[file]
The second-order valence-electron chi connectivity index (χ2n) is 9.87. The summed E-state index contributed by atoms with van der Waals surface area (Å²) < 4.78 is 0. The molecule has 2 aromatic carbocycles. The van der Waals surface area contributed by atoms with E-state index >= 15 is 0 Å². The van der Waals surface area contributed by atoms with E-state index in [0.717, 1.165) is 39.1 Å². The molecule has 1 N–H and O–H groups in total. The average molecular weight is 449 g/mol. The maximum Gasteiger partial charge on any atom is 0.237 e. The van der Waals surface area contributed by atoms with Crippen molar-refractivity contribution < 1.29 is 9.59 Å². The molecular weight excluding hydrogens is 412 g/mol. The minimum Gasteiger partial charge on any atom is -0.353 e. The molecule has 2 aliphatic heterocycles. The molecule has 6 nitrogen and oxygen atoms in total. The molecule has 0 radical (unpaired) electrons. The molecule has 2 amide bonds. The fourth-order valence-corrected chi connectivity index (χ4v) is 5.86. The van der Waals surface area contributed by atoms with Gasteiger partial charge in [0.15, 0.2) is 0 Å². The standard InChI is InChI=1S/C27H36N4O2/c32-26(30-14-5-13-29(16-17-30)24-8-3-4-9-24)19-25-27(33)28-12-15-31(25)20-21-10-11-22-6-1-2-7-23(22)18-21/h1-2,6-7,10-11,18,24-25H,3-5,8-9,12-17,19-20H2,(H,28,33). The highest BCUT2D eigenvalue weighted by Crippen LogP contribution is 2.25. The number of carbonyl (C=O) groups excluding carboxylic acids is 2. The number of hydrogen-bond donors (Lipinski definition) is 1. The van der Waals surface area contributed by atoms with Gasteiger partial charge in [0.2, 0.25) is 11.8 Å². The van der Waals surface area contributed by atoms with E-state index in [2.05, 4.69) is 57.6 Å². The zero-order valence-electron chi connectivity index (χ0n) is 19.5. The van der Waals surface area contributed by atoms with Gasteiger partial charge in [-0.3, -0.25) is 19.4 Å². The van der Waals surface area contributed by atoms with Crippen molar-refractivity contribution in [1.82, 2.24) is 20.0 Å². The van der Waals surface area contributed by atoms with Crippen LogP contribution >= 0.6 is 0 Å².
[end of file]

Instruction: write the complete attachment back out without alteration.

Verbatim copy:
The second-order valence-electron chi connectivity index (χ2n) is 9.87. The summed E-state index contributed by atoms with van der Waals surface area (Å²) < 4.78 is 0. The molecule has 2 aromatic carbocycles. The van der Waals surface area contributed by atoms with E-state index >= 15 is 0 Å². The van der Waals surface area contributed by atoms with E-state index in [0.717, 1.165) is 39.1 Å². The molecule has 1 N–H and O–H groups in total. The average molecular weight is 449 g/mol. The maximum Gasteiger partial charge on any atom is 0.237 e. The van der Waals surface area contributed by atoms with Crippen molar-refractivity contribution < 1.29 is 9.59 Å². The molecular weight excluding hydrogens is 412 g/mol. The minimum Gasteiger partial charge on any atom is -0.353 e. The molecule has 2 aliphatic heterocycles. The molecule has 6 nitrogen and oxygen atoms in total. The molecule has 0 radical (unpaired) electrons. The molecule has 2 amide bonds. The fourth-order valence-corrected chi connectivity index (χ4v) is 5.86. The van der Waals surface area contributed by atoms with Gasteiger partial charge in [0.15, 0.2) is 0 Å². The standard InChI is InChI=1S/C27H36N4O2/c32-26(30-14-5-13-29(16-17-30)24-8-3-4-9-24)19-25-27(33)28-12-15-31(25)20-21-10-11-22-6-1-2-7-23(22)18-21/h1-2,6-7,10-11,18,24-25H,3-5,8-9,12-17,19-20H2,(H,28,33). The highest BCUT2D eigenvalue weighted by Crippen LogP contribution is 2.25. The number of carbonyl (C=O) groups excluding carboxylic acids is 2. The number of hydrogen-bond donors (Lipinski definition) is 1. The van der Waals surface area contributed by atoms with Gasteiger partial charge in [0.2, 0.25) is 11.8 Å². The van der Waals surface area contributed by atoms with E-state index in [2.05, 4.69) is 57.6 Å². The zero-order valence-electron chi connectivity index (χ0n) is 19.5. The van der Waals surface area contributed by atoms with Gasteiger partial charge in [-0.3, -0.25) is 19.4 Å². The van der Waals surface area contributed by atoms with Crippen molar-refractivity contribution in [1.82, 2.24) is 20.0 Å². The van der Waals surface area contributed by atoms with Crippen LogP contribution >= 0.6 is 0 Å².